Bjarne Nielsen

Sep 18, 2018Julia Kahrs

Bjarne Nielsen's crystal glazes are an attempt to imitate processes that took place in the earth's crust during the cooling of the globe. The passion for crystal glazes has only grown stronger over the years, and previous studies in physics and chemistry come in handy when Nielsen, within a couple of hours, has to imitate a process that took thousands of years.

What kind of work do you create?
Porcelain vases with different crystal glazes.

What did you want to be as a child?

Did you grow up in a creative environment?
Yes, but not in an art environment, but rather a craft environment.

When in life did you first learn about your field of work? What brought you there?
After a year as a civilian worker in Greenland, the reward was a stay at folkehøjskole in Denmark. I chose the Academy of Arts in Holbæk. After that stay, I bought a pottery kiln and set up a workshop in our teacher's accommodation.

What does success mean to you?
Being successful in my profession has meant that I have been able - together with my wife - to form a family and raise children, who in turn have chosen the same lifestyle and career as us.

What is your relationship with your material?
Hardly a day has gone by in the last 45 years when I haven't come across clay.

Tell us a little about your workplace!
Our workshop, Tornes Keramik- og Tekstilverksted, is on a former small farm near Hustadvika in Northwest Norway. We built it in 1990. The floor area is 120 m2 on one and a half floors. The 1st floor contains a ceramics workshop and a textile workshop, the 2nd floor has an exhibition room, Galleri Gløtt, and a photo room.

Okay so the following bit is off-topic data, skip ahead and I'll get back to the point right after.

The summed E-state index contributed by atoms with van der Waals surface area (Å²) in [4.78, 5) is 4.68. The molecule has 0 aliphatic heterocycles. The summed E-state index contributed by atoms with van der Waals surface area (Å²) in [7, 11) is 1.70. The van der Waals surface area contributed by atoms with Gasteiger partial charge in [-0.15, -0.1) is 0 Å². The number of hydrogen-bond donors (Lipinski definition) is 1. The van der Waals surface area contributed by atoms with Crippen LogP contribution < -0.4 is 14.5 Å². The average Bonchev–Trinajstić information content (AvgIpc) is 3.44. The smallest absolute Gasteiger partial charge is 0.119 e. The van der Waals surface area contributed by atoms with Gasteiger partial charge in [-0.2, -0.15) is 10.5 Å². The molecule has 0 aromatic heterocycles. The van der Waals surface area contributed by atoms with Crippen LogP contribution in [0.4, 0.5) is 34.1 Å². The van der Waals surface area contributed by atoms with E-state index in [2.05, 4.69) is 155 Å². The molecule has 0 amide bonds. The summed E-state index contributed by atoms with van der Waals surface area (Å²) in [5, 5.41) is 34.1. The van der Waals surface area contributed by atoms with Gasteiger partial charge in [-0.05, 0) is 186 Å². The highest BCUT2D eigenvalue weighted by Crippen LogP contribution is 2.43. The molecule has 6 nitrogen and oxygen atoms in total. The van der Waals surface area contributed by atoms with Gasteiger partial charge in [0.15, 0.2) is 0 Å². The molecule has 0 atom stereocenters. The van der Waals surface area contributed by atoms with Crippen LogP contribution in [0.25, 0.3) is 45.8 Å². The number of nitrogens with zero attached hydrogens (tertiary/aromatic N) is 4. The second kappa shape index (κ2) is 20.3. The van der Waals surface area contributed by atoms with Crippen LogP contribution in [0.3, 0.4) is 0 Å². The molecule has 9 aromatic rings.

Which object is your favorite out of everything you've made?
It has changed over time, and usually what I'm doing at the moment is my favourite. The first thing I made in clay at Holbæk Kunsthøjskole was a small figure of a pair of twins. I gave it to her who is my wife, and it is probably the thing I value the most.

What is the most challenging thing about being your own boss?
It is very difficult to take time off, and you get many tasks outside of creating things.

Do you have any tricks or techniques that never fail if you need inspiration or to break out of routines?
I sit down at the turntable and decide not to plan what to turn.

What is your relationship with Norway Designs?
Since I moved to Norway in 1972, I have visited Norway Designs every time I have been to Oslo.

What expectations do you have for Norway Designs NÅ Vol. 5?
I greatly appreciated being chosen to participate, and hope that more people will experience the fascination and mystery of crystal glazes.

Tell us a little about the items you are exhibiting in this year's exhibition.
Three vases turned in porcelain clay and glazed with a crystal glaze colored with copper oxide and a hint of cobalt oxide. Glaze firing up to 1270 degrees and a controlled cooling where the temperature is kept at 1050 degrees for three hours and then at 1100 degrees for one hour.

Which identity do material and technique help to express?
I have worked for 45 years as a ceramicist. In recent years I have concentrated on what has become an obsession and passion: crystal glazes. Originally, I am a trained teacher from Denmark with physics and chemistry as special subjects. This has come in handy during the development of crystal glazes.

Is there one or more identities that are reflected through your work?
Making crystal glazes is an attempt to imitate processes that took place in the earth's crust during the cooling of the globe. This took place over thousands of years. I'm trying to get this done in my oven in a few hours. I repeat this process under extremely controlled forms and get two-dimensional crystals.

Read more about the process behind the vases here.

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